Perhaps you could even go to the extent of allowing a player to script out a victory condition in a tailor made scripting language, and allow players to swap challenge scripts.... actually this could be a really interesting and new idea (don't think I've heard of anything similar before!).

Steve


I personally agree with the others that this isn't a good idea. However that said I do plan to add at a later version of the game the ability to create your own main plots and sub plots. In this way the player can choose their favorite story line to play or have the game pick one at random. But this feature won't be initial release and most like not in the first couple of updates which will most likely center around bug fixes.

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TechnoGoth    2937
Quote:
Original post by Wavinator
Of course, this depends on the game, but I think a lot of this has to do with the variety of actions you can perform. There's a balance between making the action palette narrow enough to get comfortable with and wide enough to allow a lot of diverse problem solving (which is what strategy is). In a great game, what compliments a wide action palette (and is a requirement) is a variety of enemies/challenges/situations that require different approaches.

I think many games have gone for broader appeal and reduced costs, and this means narrowing the range of actions you can take.


That’s why I have adopted what I call a modular game design approach. The idea as that complex game play can be created by the interaction of smaller atomic elements or actions. So while your pool of actions is limited the complexity that can be created by their interactions should allow for greater verity in game play then could be achieved by broader array of actions that lack the ability to interact. This should also allow for better dynamically generated content.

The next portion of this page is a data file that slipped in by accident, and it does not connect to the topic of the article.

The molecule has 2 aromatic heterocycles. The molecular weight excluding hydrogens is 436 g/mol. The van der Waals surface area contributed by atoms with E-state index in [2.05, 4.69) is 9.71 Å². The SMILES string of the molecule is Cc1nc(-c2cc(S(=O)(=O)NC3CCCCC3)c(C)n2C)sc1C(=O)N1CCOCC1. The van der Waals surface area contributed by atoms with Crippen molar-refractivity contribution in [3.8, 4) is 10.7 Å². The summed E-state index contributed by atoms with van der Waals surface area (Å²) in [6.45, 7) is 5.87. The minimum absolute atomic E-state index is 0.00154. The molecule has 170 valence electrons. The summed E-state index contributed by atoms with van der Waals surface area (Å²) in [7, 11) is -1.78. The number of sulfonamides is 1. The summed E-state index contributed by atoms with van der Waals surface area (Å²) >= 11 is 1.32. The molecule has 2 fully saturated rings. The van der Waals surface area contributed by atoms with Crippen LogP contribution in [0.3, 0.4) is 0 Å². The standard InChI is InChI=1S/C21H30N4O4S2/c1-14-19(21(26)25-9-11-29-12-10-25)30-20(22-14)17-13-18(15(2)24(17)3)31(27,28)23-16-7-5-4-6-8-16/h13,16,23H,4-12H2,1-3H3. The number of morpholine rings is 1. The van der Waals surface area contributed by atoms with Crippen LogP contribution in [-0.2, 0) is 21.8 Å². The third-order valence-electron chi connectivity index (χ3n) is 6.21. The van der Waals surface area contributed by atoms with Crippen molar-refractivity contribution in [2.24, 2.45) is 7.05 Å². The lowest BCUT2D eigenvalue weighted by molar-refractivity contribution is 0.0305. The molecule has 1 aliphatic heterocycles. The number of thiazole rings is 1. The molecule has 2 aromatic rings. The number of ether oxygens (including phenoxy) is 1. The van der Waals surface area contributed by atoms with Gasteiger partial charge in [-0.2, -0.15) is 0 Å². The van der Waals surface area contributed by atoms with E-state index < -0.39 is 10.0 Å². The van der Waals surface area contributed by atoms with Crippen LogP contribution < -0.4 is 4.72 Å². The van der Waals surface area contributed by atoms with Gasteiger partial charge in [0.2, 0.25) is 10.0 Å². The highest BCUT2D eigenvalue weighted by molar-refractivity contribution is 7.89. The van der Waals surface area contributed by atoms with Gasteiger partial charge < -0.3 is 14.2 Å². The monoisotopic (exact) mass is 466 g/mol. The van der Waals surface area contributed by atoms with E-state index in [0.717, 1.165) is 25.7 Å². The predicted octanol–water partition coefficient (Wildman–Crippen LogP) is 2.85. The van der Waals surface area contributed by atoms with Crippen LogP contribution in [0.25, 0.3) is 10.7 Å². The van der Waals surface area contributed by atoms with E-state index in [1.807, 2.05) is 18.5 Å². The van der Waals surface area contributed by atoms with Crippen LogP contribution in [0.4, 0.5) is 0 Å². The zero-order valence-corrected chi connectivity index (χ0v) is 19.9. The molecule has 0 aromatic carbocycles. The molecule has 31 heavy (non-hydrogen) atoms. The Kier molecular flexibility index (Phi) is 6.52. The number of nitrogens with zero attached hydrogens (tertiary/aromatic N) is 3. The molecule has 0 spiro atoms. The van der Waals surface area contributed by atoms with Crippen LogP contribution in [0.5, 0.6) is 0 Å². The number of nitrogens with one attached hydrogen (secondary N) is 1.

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Lot of variables here: How expendable are those commandos?


You can always higher more there is no such think as irreplaceable character in the game. Although the loss of a commando means the loss of equipment, experience, and earned loyalty, which could take time to replace. But ultimately the value of commando is generally equal or greater then the resources you've invested in it.

[qoute]
How risky is the blowback potential (or is there even any?) Above all, am I able to reasonably discern payoff vs. risk IN ADVANCE.
[/quote]

This depends on a couple of things, who really controls the facility, if you know that, and whether they can trace the attack back to you, a good indication of the risk of getting caught is the powerbase rating of that organization. Attacking a facility belonging to a fledgling mining company is a negligible risk; attacking one of your superior’s high security research facilities is extremely risky.

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If you tell me the enemy corporate VP is in a building and is vulnerable, I need to be able gauge whether or not its a trap, hopeless to even try (waste of time, very bad), or worth the guys I may be throwing away.